Fall welcomes a fresh trove of biographical material written by women about women, including one from a cinematic icon and another from a “runaway” rock star.
- Written byDarren Elms
A Kitchen in France: A Year of Cooking in My Farmhouse
by Mimi Thorisson
Crown Publishing Group
With beguiling recipes and sumptuous photography, Thorisson transports readers to the French countryside and marks the debut of a captivating new voice in cooking. Releases October 28.
Yesterday, Today, and Tomorrow: My Life as a Fairy Tale
By Sophia Loren
In her first memoir, Academy Award–winning actress Sophia Loren tells her incred-ible life story—from the struggles of her childhood in war-torn Naples to her life as a screen legend, icon of elegance and devoted mother. Releases December 2.
When the Heart Waits: Spiritual Direction for Life’s Sacred Questions
by Sue Monk Kidd
From the best-selling author of The Secret Life of Bees, an inspiring autobiographical account of personal pain, spiritual awakening and divine grace. Sue Monk Kidd relates the passionate and moving tale of her spiritual crisis, when life seemed to have lost meaning and her longing for a hasty escape from the pain yielded to a discipline of “active waiting.” Releases September 23.
Elizabeth of York: A Tudor Queen and Her World
by Alison Weir
Random House Publishing Group
Many are familiar with the story of the much-married King Henry VIII of England and the celebrated reign of his daughter Elizabeth I. But it is often forgotten that the life of the first Tudor queen, Elizabeth of York—Henry’s mother and Elizabeth’s grandmother—spanned one of England’s most dramatic and perilous periods.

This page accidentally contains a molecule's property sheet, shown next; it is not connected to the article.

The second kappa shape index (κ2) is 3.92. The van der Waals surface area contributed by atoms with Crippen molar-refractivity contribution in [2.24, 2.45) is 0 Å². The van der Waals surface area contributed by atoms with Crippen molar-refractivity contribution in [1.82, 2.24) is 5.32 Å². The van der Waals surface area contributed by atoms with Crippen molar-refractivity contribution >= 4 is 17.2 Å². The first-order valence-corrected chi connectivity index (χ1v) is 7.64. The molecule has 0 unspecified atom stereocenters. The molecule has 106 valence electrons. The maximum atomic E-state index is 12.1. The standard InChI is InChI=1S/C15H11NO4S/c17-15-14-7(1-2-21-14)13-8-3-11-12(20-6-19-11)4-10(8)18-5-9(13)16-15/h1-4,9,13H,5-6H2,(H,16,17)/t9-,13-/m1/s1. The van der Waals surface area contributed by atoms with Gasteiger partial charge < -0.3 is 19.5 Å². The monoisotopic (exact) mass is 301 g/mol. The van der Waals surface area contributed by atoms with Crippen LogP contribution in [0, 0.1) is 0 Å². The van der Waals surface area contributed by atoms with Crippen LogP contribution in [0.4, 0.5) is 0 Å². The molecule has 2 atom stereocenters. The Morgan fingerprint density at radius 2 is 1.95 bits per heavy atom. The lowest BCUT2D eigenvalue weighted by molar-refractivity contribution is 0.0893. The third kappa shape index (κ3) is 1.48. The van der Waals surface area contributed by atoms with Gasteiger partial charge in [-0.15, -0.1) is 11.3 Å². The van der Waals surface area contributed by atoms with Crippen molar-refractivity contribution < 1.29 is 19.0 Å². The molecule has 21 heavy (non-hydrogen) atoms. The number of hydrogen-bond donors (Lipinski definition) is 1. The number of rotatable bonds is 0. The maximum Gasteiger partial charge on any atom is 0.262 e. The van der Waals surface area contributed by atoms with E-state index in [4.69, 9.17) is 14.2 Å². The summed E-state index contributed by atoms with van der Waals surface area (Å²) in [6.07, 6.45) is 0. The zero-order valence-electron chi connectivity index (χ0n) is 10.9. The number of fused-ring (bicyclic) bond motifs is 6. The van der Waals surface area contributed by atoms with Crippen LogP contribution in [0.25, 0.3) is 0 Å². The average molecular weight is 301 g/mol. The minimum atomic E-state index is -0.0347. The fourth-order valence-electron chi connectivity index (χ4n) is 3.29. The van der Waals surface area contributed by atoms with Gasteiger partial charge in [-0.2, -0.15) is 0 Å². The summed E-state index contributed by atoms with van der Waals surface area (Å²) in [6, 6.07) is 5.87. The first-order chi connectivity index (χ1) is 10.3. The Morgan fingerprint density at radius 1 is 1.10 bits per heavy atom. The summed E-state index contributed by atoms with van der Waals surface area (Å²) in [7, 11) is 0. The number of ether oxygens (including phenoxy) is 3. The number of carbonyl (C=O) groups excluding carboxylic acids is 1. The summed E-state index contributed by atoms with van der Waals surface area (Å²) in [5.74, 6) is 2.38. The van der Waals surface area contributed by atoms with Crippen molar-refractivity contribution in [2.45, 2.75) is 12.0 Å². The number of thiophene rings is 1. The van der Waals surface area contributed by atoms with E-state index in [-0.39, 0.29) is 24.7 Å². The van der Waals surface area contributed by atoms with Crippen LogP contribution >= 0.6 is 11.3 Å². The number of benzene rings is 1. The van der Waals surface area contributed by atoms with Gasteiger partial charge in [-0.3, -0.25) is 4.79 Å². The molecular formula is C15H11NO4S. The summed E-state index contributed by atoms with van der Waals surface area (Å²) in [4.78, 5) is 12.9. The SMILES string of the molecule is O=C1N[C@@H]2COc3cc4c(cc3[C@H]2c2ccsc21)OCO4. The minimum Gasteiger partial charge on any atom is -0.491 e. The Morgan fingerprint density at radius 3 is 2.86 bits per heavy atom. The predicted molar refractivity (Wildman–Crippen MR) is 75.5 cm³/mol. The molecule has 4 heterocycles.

Living Like a Runaway: A Memoir
by Lita Ford
The legendary former lead guitarist of The Runaways—“heavy metal’s leading female rocker” (Rolling Stone)—opens up about the ’70s and ’80s music scene and her extraordinary life and career in this long-awaited, emotionally powerful mem-oir. Releases November 11.
As LAX and local residents dispute proposed runway expansions, another neighborhood on the fringe of the airport comes to mind—one that, sadly, no longer exists. Beginning in the 1960s, LAX growth slowly eclipsed an enclave of beautiful homes overlooking Dockweiler Beach in El Segundo, leaving behind the ghostly remains of a forgotten community. We revisit the Surfridge neighborhood more than 30 years after its demise with this cautionary tale of progress, heartbreak and
a faint a glimmer of hope.